Photograph © Joanna van der Lande

What became of George Tomkyns Chesney? Was his career ruined as a result of the uproar he caused? Far from it; the debates and actions which followed show his work was not confined to the literary sphere but as a contributor to military policy. Over the years it was often referred to in both Parliamentary Houses. Chesney was a heavily decorated military officer and made a colonel in 1877, major general in 1886, lieutenant general in 1887, colonel-commandant of the Royal Engineers in 1890, and general in 1892. From 1881, he was in the government of India, and was made a Companion of Order of the Star of India (CSI) and a Companion of the Order of the Indian Empire (CIE). While he was made a Companion of the Order of the Bath (C.B.) at Queen Victoria’s Golden Jubilee in 1887and a Knight Commander of the Order of the Bath (K.C.B.) in the New Year’s Honours list in 1 January 1890. He was known as an educational and military reformer of considerable standing both in India and Great Britain, where he latterly became a Conservative Member of Parliament for Oxford a few years before he died in 1895.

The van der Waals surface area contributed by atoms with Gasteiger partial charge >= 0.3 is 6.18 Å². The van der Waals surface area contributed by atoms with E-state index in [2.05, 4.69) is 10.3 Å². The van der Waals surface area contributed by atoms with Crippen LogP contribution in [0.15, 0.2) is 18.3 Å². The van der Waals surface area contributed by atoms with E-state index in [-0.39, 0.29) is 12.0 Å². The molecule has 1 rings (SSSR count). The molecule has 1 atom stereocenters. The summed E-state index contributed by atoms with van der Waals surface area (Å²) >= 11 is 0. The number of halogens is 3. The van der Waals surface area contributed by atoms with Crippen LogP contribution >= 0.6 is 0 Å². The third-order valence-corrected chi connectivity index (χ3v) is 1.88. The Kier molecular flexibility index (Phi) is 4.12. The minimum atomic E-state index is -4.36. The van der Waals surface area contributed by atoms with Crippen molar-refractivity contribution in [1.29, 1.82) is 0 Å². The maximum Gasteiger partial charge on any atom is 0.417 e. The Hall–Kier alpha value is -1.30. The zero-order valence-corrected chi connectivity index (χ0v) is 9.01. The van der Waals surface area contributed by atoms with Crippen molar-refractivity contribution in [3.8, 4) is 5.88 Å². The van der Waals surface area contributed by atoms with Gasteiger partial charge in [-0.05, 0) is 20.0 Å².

As for Dorking, it remains a small market town which hasn’t been invaded since the time of William of Normandy in 1066.

© Joanna van der Lande, February 2021

An article originally commissioned by Classic Battlefield Tours https://classicbattlefieldtours.com/

Malcare WordPress Security